As I mentioned, the image URL will point at an Azure Function, which will extract all the info from above, turn it into a message, push it onto a Queue (for further processing), and return a transparent 1px image. I want this function to return as fast as possible, so I avoid doing any work on the data at this point, just grab it raw and push it to the queue. The function is triggered by a GET request, creates the request object, pushes it onto a Queue, and returns the 1px image.

The request object (how it looked to start)

public class RequestRecord
    public string id {  get; set; }
    public string requestTime { get; set; }
    //simplified version of the day portion (20240503)
    public string day { get; set; }
    //the permalink/canonical relative form
    //of my URLs (like /about or /blog)
    public string page { get; set; }
    //the full URL that was requested,
    //with whatever query strings might be on it
    public string url { get; set; }
    public string ip_address { get; set; }
    public string title { get; set; }
    public string referrer { get; set; }
    public string accept_lang { get; set; }
    public string user_agent { get; set; }
    public string country { get; set; }
    public string countryName { get; set; }
    public bool js_enabled { get; set; }

And the Azure Function

public static async Task<IActionResult>
    "get", Route = null)] HttpRequest req,
    ILogger log)
        string connectionString
            = Environment.GetEnvironmentVariable(

        QueueClientOptions queueClientOptions
            = new QueueClientOptions()
            MessageEncoding = QueueMessageEncoding.Base64

        QueueClient queueClient
            = new QueueClient(connectionString,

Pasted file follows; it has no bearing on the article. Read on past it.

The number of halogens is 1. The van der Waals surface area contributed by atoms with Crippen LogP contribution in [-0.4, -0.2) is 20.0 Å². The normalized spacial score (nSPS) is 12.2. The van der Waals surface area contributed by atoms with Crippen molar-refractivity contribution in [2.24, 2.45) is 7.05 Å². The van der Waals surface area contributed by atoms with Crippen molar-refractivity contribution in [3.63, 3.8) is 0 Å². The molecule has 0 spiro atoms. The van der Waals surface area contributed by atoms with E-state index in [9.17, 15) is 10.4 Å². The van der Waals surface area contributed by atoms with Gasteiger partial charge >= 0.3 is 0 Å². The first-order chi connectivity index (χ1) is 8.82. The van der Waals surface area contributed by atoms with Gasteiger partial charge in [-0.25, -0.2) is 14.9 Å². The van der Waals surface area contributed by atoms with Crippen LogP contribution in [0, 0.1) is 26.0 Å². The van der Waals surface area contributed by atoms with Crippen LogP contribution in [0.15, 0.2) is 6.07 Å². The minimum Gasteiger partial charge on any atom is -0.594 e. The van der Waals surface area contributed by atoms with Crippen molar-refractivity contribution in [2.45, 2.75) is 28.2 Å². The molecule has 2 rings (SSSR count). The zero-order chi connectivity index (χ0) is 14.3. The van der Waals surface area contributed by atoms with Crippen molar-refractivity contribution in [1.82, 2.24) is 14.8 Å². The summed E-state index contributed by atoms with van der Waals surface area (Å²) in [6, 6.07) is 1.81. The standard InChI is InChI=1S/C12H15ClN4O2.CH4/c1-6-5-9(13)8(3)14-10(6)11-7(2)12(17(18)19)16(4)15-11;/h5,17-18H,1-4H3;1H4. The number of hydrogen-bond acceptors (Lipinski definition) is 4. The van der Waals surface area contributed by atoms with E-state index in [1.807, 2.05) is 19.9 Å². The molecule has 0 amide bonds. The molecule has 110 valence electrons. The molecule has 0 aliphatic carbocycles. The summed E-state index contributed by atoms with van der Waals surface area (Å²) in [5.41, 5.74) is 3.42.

analyticsEvent, queueClientOptions);

        RequestRecord request
            = CreateRequestRecordFromRequest(req, log);

        if (!FunctionsHelpers.RequestIsCrawler(request)
            && !FunctionsHelpers.RequestIsLocal(request))
            string message
                = JsonSerializer.Serialize(request);
            await queueClient.SendMessageAsync(message);

            .Add("Cache-Control", "private, max-age=300");
        var pxImg = new FileContentResult(
            TrackingGif, "image/gif");
        return pxImg;
    catch (Exception e)
        log.LogError(e, e.Message);

private static RequestRecord
    HttpRequest req, ILogger log)
    RequestRecord request = new RequestRecord();
    request.ip_address = GetIpFromRequestHeaders(req);
    request.accept_lang = req.Headers["Accept-Language"];
    request.url = req.Headers["Referer"];
    request.user_agent = req.Headers["User-Agent"];

    var query = req.Query;
    if (query.ContainsKey("page"))
        request.page = query["page"];
    if (query.ContainsKey("title"))
        request.title = query["title"];

    if (query.ContainsKey("referrer"))
        request.referrer = query["referrer"];

    if (query.ContainsKey("js_enabled"))
        request.js_enabled = true;

    DateTimeOffset requestTime
        = DateTimeOffset.UtcNow;
    Guid id = Guid.NewGuid();
        = $"{requestTime:HH':'mm':'ss'.'fffffff}::{id}";

    request.requestTime = requestTime.ToString("o");
    request.day = requestTime.ToString("yyyyMMdd");

    return request;

In my Hugo site, I add this image to the bottom of the page with a partial, creating a version for both the no JavaScript situation and another for when I can execute code.

{{- $rootPath := .Site.Params.homegrownAnalytics }}
    <img class="analytics-pixel" src="{{ $rootPath }}&page={{ .RelPermalink | urlize }}&title={{ .Title }}" height="1" width="1">
<div id="analytics">
    if (document.prerendering) {
        document.addEventListener("prerenderingchange", initAnalytics, {
            once: true,
    } else {

    function initAnalytics() {
        var referrer = document.referrer;
        var img = document.createElement("img");
        img.src = "{{ $rootPath }}&page={{ .RelPermalink | urlize }}"
          + "&title={{ .Title }}&js_enabled";
        img.height = "1";
        img.width = "1";
        if (referrer) {
            img.src += "&referrer=" + encodeURIComponent(referrer);

As you can see in the code, the script version lets me add the referrer, and I also pass along the js_enabled param so I can track what % of visits are hitting my <noscript> version. I had to add in the document.prerendering section to handle when Chrome was prerendering my pages, I don’t want to fire an analytics event in that case.